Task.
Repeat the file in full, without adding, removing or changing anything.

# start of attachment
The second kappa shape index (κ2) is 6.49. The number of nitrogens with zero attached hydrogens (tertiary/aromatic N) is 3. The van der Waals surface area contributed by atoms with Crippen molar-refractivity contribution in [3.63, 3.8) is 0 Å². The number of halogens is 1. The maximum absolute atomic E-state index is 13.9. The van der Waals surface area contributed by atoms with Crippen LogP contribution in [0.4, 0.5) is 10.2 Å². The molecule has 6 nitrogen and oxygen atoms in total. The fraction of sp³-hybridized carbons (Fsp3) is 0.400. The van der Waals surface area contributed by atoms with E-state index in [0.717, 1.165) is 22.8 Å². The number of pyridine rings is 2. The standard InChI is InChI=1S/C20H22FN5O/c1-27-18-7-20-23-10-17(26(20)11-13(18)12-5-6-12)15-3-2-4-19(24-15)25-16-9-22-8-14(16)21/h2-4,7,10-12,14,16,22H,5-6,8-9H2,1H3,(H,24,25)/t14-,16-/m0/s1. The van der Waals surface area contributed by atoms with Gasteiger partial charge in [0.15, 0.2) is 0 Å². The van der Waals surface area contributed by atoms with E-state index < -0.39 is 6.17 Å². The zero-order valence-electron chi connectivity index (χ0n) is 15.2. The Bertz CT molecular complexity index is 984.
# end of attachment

The second kappa shape index (κ2) is 6.49. The number of nitrogens with zero attached hydrogens (tertiary/aromatic N) is 3. The van der Waals surface area contributed by atoms with Crippen molar-refractivity contribution in [3.63, 3.8) is 0 Å². The number of halogens is 1. The maximum absolute atomic E-state index is 13.9. The van der Waals surface area contributed by atoms with Crippen LogP contribution in [0.4, 0.5) is 10.2 Å². The molecule has 6 nitrogen and oxygen atoms in total. The fraction of sp³-hybridized carbons (Fsp3) is 0.400. The van der Waals surface area contributed by atoms with E-state index in [0.717, 1.165) is 22.8 Å². The number of pyridine rings is 2. The standard InChI is InChI=1S/C20H22FN5O/c1-27-18-7-20-23-10-17(26(20)11-13(18)12-5-6-12)15-3-2-4-19(24-15)25-16-9-22-8-14(16)21/h2-4,7,10-12,14,16,22H,5-6,8-9H2,1H3,(H,24,25)/t14-,16-/m0/s1. The van der Waals surface area contributed by atoms with Gasteiger partial charge in [0.15, 0.2) is 0 Å². The van der Waals surface area contributed by atoms with E-state index < -0.39 is 6.17 Å². The zero-order valence-electron chi connectivity index (χ0n) is 15.2. The Bertz CT molecular complexity index is 984.